Editor’s Note: There is more to the stigma of psychiatric medication than one may think: There are the stigmas of going to therapy, of being diagnosed with a mental disorder, and of being prescribed medication for said disorder. However, there is also the stigma geared towards physically taking psychiatric medication, and that is much more taboo than people realize. These societal perceptions – or stigmas – add an extra layer of uncertainty for life’s big decisions, such as dating and career-planning. Below is a piece from a teen who must reconcile her desire to be a therapist and how society views those who take medication as not being stable enough to join the workforce.
There is a Russian saleswoman–middle-aged, blonde, and blue-eyed–at the pharmacy where I pick up my medication each month. Psychiatric medication. It’s a difficult trip for me, even after all this time. I force the thoughts down as I enter the pharmacy and pretend I am just picking up another bottle of moisturizer or shampoo as I sign electronically and stuff the bag deep into my pocketbook. I try to block out what this errand really means to me and complete it as swiftly as possible.
A Medicated Therapist?!
Recently, in her thick accent, the saleswoman asked about my place of work. When I confessed to still be searching but contemplating going to school, she was adamant that it was a requirement for my future.
“My parents want me to go,” I told her. And then I blurted it out–something that I haven’t told many others: “I want to be a therapist.”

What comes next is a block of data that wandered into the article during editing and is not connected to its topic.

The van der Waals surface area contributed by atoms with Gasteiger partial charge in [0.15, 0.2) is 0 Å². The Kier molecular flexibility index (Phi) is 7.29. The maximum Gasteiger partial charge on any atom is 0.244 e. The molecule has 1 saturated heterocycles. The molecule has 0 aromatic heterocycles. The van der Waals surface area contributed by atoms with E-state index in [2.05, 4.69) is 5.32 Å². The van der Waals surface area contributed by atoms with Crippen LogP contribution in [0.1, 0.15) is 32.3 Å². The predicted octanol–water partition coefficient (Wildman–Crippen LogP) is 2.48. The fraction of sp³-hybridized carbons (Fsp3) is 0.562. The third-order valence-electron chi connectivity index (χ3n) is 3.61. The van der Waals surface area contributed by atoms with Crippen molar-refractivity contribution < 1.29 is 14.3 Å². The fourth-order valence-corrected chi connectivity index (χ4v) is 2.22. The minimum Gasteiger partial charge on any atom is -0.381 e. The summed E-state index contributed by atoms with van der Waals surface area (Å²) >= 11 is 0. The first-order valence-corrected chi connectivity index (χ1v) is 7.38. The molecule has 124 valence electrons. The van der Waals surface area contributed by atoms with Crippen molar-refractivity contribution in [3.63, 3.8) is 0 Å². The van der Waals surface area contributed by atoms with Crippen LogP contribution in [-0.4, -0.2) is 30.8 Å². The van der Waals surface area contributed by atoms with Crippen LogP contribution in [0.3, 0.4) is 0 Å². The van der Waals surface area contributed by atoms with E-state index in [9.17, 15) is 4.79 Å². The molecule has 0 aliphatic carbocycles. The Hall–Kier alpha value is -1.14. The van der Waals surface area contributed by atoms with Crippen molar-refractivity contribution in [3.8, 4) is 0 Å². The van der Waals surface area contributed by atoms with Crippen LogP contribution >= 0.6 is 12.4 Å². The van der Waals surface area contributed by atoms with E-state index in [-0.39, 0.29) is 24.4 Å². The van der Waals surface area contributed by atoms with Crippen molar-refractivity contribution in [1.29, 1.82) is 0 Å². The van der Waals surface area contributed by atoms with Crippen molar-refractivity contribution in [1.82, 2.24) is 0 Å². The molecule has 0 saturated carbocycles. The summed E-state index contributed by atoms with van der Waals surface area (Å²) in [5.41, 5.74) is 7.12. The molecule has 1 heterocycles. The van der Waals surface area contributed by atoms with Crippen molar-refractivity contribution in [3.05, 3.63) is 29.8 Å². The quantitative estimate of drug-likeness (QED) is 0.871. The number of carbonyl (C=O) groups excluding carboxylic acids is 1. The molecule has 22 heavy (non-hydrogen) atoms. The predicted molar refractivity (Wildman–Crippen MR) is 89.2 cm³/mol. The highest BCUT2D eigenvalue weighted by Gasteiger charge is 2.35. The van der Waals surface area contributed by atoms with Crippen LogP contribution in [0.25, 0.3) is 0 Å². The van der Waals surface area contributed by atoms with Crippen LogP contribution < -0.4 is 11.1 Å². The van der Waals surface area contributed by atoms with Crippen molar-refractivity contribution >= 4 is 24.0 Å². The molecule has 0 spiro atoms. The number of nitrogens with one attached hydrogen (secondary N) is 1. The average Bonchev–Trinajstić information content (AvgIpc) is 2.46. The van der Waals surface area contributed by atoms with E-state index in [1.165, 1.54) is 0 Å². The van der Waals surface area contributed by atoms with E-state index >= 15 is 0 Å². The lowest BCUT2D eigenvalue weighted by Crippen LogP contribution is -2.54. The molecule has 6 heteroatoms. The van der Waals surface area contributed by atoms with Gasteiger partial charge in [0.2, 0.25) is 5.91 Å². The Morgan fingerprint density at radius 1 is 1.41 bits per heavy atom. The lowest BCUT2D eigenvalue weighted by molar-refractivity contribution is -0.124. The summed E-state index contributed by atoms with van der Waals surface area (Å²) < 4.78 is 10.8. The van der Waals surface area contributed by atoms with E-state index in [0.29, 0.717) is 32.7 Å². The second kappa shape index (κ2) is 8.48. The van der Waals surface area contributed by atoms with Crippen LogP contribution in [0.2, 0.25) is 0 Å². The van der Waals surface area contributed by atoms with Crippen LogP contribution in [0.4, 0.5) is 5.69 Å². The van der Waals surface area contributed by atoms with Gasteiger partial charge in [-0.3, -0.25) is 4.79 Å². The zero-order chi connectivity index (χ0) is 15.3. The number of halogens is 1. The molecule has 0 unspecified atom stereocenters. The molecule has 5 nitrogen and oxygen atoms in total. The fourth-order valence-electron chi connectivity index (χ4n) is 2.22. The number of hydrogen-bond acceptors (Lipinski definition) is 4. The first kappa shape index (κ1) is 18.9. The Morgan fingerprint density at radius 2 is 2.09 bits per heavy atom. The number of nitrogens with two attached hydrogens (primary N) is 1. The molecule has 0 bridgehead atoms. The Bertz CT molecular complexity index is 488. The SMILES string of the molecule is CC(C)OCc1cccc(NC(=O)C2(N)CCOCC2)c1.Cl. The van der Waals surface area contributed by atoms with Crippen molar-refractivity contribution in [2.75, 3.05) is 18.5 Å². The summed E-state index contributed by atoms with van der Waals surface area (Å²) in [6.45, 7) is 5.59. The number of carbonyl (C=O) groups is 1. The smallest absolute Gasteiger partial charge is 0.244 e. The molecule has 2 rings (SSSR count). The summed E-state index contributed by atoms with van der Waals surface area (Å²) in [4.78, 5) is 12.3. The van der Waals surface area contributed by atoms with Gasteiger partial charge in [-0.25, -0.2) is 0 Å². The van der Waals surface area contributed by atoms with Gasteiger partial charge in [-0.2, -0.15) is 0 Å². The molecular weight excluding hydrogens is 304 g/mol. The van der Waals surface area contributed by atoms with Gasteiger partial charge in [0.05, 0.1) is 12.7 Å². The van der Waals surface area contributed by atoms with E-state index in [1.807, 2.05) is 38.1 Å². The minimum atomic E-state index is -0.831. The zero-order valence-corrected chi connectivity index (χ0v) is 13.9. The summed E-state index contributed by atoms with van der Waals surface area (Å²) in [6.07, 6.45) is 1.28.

Her eyes turned serious. “You will be a good one, you must do it. I see it in you, in your eyes. You listen to people. You are nice. You care.”
I could have cried right there in the aisles filled with fruity shampoos and Tylenol as I stood beside her counter, as if she was the therapist and I the client. Her words reached into me, breaking me in a place that I wouldn’t show, and I felt the confusing mix of pain, wonder, and relief of the support and belief in me from a stranger who didn’t know my life, yet saw in me the potential to be for others what I so desperately needed.
But a therapist on medication? Struggling as I am to survive my present and longstanding pain, the thought of being strong for others in a clinical setting seems too ironic.
“These therapists are all crazy,” my relative laughed. “They probably all have issues themselves and that’s how they know these things!”
I gritted my teeth. And that’s how they know how to help people.
Confronting The Medication Stigma
Then again, maybe it’s not so strange. If I’ve “been there, done that,” though no longer struggling as much as I had been not too long ago, I can understand my clients in a way that no college professor can bring across to one personally uninitiated with the struggle. Because if you’ve been there, done it, and known it, then you will know your clients too. And if you haven’t, thank G-d, it’s a different struggle to mix compassion with learned knowledge and understand a patient’s life from the perspective of being in their head, as opposed to simply trying to identify with the pain.
I have worked hard to accept that I will need to be taking this medication for life and that I must be open to trying other medications to aid me as well. It’s a work in progress. It is so hard. I don’t want to be dependent on medication. Am I not “me” if my mind is controlled by medication? What about a shidduch? What about having kids on medication? My medication is forbidden during pregnancy. Can I even be a mother or wife as I am without it?